Renting a church space does not mean you want to compromise on the quality of your audio, visual, and lighting experience. You can be creative and forward-looking while making such plans. Your data run can be temporary and easily removable, or they can be wireless. Your stage could be module decks that can be moved to your new church in the future. You can still suspend motorized truss to hang your stage lights and speakers and all you need is to hire a scissor lift to pull them down and move out without costing much. Most money you spend in this church space can be taken with you to the next.
Ambient lighting and acoustic condition, shape, and clearance height
Your church might be within an industrial warehouse complex, or it could be next to a busy street, or it can be of a difficult shape to work with. The point is, the location and design of the existing buildings might not be ideal for what you plan to use it for. Concrete walls and glass doors cause reflection of sound and too many natural lights during day time will make your carefully planned stage lights useless. Your stage could be a dark spot where lighting will be required even during day time. These are the first things you need to consider to get the foundations correct for your AV & Lighting planning. A meeting within the organization involving key decision-makers and technical crew members should be held to identify the limitations of the space and agree on the solution. External advice from an AV & Lighting supplier can then be invited to confirm or add to what you already have in mind. The solution could include installing drapery curtains, removable acoustic foam panels on existing walls, carpet flooring, and acoustically optimized ceiling designs to improve your acoustic condition. An audio engineer will also be required to design the layout of speakers across space to ensure good quality sound can be delivered to the audience sitting at different locations of the room. Ceiling height, throw distance, and size of the stage will affect the type of lights you choose and their beam angles. LX designers can provide guidance on the specs of lighting fixtures suitable for your stage.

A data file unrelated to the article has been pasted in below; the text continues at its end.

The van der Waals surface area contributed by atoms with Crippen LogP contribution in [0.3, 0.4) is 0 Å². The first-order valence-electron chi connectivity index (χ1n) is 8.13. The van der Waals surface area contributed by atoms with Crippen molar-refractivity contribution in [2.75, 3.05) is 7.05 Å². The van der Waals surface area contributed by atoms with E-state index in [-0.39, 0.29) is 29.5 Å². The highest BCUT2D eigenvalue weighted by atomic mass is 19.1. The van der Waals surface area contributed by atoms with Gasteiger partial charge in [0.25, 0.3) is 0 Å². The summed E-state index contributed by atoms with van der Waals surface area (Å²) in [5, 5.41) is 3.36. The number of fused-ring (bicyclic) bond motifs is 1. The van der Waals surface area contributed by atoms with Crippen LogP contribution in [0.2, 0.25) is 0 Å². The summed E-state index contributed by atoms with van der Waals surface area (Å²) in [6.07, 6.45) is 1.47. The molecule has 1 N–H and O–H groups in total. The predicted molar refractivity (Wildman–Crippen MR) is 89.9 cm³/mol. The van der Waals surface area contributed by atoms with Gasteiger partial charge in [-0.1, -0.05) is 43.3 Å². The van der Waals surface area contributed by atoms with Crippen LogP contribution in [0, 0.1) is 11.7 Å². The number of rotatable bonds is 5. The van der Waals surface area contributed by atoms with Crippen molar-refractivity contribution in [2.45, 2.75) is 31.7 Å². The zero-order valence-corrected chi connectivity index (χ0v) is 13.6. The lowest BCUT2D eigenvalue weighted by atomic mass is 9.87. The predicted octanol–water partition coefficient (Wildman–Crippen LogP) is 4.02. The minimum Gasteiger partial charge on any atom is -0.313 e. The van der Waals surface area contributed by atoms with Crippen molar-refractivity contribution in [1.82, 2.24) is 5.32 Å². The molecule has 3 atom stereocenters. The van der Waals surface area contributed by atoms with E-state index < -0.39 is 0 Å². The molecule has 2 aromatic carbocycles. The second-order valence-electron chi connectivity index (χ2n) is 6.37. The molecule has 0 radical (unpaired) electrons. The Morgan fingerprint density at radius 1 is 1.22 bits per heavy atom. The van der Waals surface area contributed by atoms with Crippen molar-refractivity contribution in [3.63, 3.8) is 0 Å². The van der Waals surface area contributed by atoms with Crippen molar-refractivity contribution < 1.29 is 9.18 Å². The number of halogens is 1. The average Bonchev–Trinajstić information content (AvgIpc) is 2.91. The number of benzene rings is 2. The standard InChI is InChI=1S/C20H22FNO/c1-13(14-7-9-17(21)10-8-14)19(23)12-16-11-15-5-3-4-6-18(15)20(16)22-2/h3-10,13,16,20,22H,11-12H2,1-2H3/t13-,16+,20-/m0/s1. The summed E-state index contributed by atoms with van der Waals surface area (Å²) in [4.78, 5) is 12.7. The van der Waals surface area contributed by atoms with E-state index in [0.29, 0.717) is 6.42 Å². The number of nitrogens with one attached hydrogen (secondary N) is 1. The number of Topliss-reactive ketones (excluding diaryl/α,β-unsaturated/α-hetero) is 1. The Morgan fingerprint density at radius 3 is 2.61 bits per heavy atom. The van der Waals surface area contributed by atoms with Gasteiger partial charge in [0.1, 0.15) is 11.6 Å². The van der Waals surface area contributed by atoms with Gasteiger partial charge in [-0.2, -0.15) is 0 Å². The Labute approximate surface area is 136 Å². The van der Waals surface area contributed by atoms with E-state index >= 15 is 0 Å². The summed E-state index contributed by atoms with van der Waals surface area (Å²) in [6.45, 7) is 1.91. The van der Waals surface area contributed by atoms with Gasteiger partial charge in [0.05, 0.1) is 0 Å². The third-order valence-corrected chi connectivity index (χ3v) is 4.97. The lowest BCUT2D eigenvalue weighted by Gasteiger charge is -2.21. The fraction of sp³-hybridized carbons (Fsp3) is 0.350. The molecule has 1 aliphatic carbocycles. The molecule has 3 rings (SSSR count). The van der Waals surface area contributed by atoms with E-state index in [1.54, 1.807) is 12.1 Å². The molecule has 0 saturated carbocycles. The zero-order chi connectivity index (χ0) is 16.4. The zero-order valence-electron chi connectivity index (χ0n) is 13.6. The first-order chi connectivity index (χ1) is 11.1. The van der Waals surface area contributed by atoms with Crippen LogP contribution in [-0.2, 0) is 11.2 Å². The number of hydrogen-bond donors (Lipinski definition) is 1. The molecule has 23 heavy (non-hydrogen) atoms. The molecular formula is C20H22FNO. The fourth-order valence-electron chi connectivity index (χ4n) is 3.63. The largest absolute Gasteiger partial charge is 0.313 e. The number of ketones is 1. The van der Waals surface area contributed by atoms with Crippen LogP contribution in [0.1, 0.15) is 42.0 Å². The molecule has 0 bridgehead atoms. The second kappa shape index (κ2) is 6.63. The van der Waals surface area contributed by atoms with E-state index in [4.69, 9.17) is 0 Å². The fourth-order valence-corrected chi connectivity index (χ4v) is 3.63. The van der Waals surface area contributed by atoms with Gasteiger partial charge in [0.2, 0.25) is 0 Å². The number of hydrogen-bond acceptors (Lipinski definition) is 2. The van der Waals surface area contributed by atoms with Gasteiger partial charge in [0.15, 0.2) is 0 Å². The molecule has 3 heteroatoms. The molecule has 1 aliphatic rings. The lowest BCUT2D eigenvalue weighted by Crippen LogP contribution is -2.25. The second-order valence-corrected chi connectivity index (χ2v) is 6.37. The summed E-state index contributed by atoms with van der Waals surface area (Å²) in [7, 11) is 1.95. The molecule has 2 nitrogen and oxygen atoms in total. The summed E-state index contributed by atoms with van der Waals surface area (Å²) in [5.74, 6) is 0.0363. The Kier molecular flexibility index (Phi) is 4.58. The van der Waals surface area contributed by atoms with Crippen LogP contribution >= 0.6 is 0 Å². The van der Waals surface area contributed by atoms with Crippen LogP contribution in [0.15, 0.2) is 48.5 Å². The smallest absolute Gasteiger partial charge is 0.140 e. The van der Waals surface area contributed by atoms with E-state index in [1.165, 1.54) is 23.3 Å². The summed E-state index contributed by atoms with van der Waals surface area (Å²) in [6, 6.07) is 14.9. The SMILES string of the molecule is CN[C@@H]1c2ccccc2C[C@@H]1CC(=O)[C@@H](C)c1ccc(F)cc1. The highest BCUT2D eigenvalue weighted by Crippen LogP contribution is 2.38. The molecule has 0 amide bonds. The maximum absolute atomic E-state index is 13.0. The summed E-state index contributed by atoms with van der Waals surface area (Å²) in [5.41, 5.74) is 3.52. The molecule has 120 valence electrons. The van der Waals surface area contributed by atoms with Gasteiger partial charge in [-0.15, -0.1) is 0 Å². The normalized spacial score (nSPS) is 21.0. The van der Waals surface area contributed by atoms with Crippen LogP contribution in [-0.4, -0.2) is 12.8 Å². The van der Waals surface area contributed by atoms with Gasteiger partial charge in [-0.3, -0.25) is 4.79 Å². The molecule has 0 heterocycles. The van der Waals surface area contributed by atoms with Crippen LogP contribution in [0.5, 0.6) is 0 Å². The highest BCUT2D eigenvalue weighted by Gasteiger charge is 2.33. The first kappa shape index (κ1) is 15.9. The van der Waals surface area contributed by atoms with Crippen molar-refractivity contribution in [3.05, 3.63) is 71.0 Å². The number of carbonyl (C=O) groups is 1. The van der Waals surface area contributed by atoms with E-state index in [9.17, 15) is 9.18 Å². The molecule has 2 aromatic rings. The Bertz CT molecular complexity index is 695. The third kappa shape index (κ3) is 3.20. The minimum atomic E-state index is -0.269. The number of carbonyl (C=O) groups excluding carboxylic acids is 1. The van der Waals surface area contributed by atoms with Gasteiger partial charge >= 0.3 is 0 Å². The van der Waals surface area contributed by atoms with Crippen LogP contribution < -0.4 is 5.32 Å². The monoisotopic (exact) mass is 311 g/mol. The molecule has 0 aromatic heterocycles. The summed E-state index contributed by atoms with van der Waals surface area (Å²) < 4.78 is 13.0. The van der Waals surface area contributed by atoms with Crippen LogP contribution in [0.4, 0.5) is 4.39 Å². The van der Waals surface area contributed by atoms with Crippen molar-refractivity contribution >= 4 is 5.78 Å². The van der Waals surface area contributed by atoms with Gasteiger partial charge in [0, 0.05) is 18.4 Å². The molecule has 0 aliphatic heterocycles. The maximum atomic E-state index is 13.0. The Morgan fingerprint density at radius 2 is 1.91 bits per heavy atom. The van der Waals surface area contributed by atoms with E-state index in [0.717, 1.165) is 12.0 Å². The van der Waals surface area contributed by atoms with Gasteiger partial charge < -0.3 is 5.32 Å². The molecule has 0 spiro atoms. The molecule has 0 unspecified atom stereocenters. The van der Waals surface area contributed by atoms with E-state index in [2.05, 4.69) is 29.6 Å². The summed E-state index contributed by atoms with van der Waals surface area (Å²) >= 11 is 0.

Frequency of use and in-house AV& Lighting technical skills
Good stage AV & Lighting setup together with a few tech-savvy members will play an important role to keep young church members and music lovers engaged as well as attracting new members. It can be a rewarding investment to promote the growth of a church organization as well as adding value to the members’ church experience. If your church has a team of members that can be actively involved in stage and musical performances on a regular basis then a professional AV & stage lighting setup and console system should be considered. Stage lighting is often neglected by most churches as we all need to first spend money on getting clear sound and vision. However, what makes your church different from others is not speakers and projectors because everyone already has them. Stage lighting can substantially improve the quality of your performances, thus improve church members’ experience as well as leaving you with great photos on social platforms. No one can hear your sound, at least not accurately, on Instagram but photos with stage lights will always stand out.